Nevada, Wisconsin announce additional EQIP opportunities

The EQIP program offers voluntary financial and technical assistance to support agricultural environmental quality and conservation on private lands.
EDITED BY LUKE REYNOLDS
EQIP-Additional-Funding

The Natural Resources Conservation Service, Washington, D.C., under the United States Department of Agriculture, announced funding opportunities for farmers and ranchers in Nevada and Wisconsin through the Environmental Quality Incentives Program for fiscal year 2024.  

In Nevada, approximately $8 million is available for producers under the Inflation Reduction Act funding stream, with applications due before 4 p.m. on May 31, 2024. In Wisconsin, agricultural producers, farmers, and forest landowners have until May 17, 2024, to apply for the second round of EQIP and Regional Conservation Partnership Program funding. 

The EQIP program offers voluntary financial and technical assistance to support agricultural environmental quality and conservation on private lands. It focuses on practices that enhance carbon sequestration, reduce greenhouse gas emissions, conserve energy and improve soil health.  

In Nevada, the third ranking period is now open for application submissions, aiming to leverage the IRA to boost conservation efforts. Late applications will be considered in the subsequent funding cycle. EQIP in Nevada also supports water management entities, such as state irrigation districts and groundwater management districts, in improving water distribution or conservation systems.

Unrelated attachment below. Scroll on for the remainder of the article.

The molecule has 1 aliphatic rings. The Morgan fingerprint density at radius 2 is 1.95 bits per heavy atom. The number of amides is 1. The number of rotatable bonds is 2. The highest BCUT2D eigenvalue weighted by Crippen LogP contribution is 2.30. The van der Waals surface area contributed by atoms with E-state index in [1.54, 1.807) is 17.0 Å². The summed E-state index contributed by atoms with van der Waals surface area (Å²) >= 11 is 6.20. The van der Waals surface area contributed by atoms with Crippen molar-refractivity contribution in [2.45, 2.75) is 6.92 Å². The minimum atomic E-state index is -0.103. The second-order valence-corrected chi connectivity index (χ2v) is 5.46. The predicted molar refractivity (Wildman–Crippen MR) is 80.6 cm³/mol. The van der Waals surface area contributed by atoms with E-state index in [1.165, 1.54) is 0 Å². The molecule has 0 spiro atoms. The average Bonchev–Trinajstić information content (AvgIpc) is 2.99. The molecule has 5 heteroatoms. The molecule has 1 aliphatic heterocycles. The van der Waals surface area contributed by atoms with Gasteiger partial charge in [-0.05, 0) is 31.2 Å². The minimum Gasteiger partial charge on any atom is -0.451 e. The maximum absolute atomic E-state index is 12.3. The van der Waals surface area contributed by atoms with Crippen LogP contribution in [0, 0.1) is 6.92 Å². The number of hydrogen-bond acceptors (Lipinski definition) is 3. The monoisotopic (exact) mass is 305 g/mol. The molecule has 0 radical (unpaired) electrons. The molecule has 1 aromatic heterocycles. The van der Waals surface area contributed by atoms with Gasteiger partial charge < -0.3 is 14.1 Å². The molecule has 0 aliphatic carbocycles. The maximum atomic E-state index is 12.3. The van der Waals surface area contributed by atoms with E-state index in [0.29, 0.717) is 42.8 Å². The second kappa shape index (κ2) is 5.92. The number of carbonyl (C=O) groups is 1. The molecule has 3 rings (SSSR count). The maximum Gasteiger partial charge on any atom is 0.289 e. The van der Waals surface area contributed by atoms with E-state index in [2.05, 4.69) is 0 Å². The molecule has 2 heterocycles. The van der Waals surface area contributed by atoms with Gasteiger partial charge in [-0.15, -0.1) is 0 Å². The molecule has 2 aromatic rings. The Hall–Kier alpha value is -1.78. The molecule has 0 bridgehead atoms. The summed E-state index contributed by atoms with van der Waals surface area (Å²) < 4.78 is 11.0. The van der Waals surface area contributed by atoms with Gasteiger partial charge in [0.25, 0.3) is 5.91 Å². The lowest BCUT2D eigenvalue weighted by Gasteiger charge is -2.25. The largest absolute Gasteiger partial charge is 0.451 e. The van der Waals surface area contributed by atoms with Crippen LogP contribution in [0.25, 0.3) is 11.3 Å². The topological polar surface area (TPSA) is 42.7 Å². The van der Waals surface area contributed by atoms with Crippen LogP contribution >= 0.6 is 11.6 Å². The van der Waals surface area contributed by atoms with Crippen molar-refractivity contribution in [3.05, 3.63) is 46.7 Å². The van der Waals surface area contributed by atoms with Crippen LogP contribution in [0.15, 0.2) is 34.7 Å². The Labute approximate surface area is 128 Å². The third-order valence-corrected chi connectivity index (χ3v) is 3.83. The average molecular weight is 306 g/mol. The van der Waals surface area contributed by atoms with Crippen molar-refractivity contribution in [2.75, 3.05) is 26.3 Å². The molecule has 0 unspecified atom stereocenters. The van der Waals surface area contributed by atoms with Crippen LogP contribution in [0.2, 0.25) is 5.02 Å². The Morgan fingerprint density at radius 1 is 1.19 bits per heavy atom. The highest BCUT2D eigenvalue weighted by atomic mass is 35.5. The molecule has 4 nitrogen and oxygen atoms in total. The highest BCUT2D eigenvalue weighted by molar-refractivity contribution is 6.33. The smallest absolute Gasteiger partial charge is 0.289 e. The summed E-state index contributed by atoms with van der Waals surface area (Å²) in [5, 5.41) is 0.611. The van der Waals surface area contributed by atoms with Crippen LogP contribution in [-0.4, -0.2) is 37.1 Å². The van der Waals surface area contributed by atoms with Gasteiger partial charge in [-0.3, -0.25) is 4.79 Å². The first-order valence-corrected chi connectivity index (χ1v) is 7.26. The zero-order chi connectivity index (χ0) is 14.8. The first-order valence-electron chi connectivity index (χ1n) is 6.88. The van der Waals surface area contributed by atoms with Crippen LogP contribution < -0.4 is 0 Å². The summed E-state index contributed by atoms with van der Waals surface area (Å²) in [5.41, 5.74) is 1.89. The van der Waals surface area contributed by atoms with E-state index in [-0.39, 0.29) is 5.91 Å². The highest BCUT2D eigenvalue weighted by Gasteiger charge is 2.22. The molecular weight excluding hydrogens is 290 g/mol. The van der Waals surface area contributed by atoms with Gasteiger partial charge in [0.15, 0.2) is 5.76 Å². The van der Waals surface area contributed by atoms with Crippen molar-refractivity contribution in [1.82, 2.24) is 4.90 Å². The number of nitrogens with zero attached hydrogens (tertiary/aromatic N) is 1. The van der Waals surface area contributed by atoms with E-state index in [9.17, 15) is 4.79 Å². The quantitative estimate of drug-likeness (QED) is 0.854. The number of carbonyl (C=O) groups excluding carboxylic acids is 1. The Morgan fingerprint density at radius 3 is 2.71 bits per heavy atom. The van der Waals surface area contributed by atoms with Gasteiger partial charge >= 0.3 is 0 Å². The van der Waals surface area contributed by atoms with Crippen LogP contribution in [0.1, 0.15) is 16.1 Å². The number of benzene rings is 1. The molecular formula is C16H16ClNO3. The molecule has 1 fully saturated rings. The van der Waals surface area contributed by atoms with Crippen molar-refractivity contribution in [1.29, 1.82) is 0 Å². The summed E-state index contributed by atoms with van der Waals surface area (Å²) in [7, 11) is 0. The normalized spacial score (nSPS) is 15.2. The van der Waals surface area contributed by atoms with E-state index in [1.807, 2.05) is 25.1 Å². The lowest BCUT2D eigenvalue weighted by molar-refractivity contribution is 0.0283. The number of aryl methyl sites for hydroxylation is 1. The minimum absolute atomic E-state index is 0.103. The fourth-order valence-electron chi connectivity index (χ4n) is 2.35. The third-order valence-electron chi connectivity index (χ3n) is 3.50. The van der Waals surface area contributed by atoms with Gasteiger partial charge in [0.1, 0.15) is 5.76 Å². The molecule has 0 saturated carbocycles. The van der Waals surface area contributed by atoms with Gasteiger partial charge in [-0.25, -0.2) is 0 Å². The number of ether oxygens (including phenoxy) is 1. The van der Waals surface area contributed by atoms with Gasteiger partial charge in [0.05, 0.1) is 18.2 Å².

Josh Odekirk, the acting state conservationist in Wisconsin, highlighted the importance of early application to allow NRCS staff sufficient time to assist in planning conservation practices that align with applicants’ goals. Last year, Wisconsin NRCS invested $39.2 million in conservation practices through EQIP and RCPP, supporting over 120 different conservation practices. 

“The 2018 Farm Bill and the Inflation Reduction Act allow NRCS to support conservation that ensures cost-effective financial assistance for improved soil health, water and air quality and other natural resources benefits,” says Odekirk. “By submitting EQIP and RCPP applications now, NRCS staff will have sufficient time to assist in planning conservation practices that align with the applicant’s conservation goals for their operation.” 

Both states offer special funding opportunities for historically underserved groups, providing them with the option of advance payments to cover costs associated with purchasing materials or contracting services. These initiatives are part of a broader effort by NRCS to enhance access to conservation programs and support sustainable agricultural practices across the United States. 

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